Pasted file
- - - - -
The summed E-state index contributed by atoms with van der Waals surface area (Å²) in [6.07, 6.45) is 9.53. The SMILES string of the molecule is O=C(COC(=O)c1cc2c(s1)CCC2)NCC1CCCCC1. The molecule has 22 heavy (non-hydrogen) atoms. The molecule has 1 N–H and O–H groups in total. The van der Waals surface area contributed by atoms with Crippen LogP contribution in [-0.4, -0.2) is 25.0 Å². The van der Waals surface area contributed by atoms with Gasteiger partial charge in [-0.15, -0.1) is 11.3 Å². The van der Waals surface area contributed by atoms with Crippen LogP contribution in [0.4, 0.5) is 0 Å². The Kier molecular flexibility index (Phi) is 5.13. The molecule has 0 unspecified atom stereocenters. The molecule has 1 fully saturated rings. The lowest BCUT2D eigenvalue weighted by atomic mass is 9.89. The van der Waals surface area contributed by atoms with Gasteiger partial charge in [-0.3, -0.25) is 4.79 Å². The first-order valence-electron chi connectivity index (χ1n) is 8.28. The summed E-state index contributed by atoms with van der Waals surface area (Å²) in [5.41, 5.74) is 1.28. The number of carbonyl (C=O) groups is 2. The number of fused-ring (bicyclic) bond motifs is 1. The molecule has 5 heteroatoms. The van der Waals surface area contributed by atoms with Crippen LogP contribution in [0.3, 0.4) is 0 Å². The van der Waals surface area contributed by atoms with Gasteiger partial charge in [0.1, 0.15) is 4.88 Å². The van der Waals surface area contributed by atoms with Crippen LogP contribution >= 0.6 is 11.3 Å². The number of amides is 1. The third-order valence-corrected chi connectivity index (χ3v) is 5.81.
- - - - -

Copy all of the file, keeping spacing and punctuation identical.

The summed E-state index contributed by atoms with van der Waals surface area (Å²) in [6.07, 6.45) is 9.53. The SMILES string of the molecule is O=C(COC(=O)c1cc2c(s1)CCC2)NCC1CCCCC1. The molecule has 22 heavy (non-hydrogen) atoms. The molecule has 1 N–H and O–H groups in total. The van der Waals surface area contributed by atoms with Crippen LogP contribution in [-0.4, -0.2) is 25.0 Å². The van der Waals surface area contributed by atoms with Gasteiger partial charge in [-0.15, -0.1) is 11.3 Å². The van der Waals surface area contributed by atoms with Crippen LogP contribution in [0.4, 0.5) is 0 Å². The Kier molecular flexibility index (Phi) is 5.13. The molecule has 0 unspecified atom stereocenters. The molecule has 1 fully saturated rings. The lowest BCUT2D eigenvalue weighted by atomic mass is 9.89. The van der Waals surface area contributed by atoms with Gasteiger partial charge in [-0.3, -0.25) is 4.79 Å². The first-order valence-electron chi connectivity index (χ1n) is 8.28. The summed E-state index contributed by atoms with van der Waals surface area (Å²) in [5.41, 5.74) is 1.28. The number of carbonyl (C=O) groups is 2. The number of fused-ring (bicyclic) bond motifs is 1. The molecule has 5 heteroatoms. The van der Waals surface area contributed by atoms with Crippen LogP contribution in [0.3, 0.4) is 0 Å². The van der Waals surface area contributed by atoms with Gasteiger partial charge in [0.1, 0.15) is 4.88 Å². The van der Waals surface area contributed by atoms with Crippen LogP contribution >= 0.6 is 11.3 Å². The number of amides is 1. The third-order valence-corrected chi connectivity index (χ3v) is 5.81.